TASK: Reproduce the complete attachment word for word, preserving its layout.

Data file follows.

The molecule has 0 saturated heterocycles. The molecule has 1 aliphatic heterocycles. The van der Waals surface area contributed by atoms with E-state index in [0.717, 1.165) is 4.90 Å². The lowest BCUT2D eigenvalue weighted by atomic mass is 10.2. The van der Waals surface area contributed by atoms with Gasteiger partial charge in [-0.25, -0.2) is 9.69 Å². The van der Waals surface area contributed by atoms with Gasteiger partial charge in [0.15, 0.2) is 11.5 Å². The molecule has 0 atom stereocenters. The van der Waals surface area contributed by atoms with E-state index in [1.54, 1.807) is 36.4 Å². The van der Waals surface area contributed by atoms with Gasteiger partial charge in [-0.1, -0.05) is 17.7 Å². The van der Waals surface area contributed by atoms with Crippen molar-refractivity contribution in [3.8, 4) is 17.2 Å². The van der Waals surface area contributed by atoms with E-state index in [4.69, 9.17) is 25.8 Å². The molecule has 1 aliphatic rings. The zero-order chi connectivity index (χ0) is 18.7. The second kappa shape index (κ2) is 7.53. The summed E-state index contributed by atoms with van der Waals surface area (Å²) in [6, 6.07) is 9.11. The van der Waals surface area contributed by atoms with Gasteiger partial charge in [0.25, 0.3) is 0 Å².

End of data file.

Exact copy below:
The molecule has 0 saturated heterocycles. The molecule has 1 aliphatic heterocycles. The van der Waals surface area contributed by atoms with E-state index in [0.717, 1.165) is 4.90 Å². The lowest BCUT2D eigenvalue weighted by atomic mass is 10.2. The van der Waals surface area contributed by atoms with Gasteiger partial charge in [-0.25, -0.2) is 9.69 Å². The van der Waals surface area contributed by atoms with Gasteiger partial charge in [0.15, 0.2) is 11.5 Å². The molecule has 0 atom stereocenters. The van der Waals surface area contributed by atoms with E-state index in [1.54, 1.807) is 36.4 Å². The van der Waals surface area contributed by atoms with Gasteiger partial charge in [-0.1, -0.05) is 17.7 Å². The van der Waals surface area contributed by atoms with Crippen molar-refractivity contribution in [3.8, 4) is 17.2 Å². The van der Waals surface area contributed by atoms with E-state index in [4.69, 9.17) is 25.8 Å². The molecule has 1 aliphatic rings. The zero-order chi connectivity index (χ0) is 18.7. The second kappa shape index (κ2) is 7.53. The summed E-state index contributed by atoms with van der Waals surface area (Å²) in [6, 6.07) is 9.11. The van der Waals surface area contributed by atoms with Gasteiger partial charge in [0.25, 0.3) is 0 Å².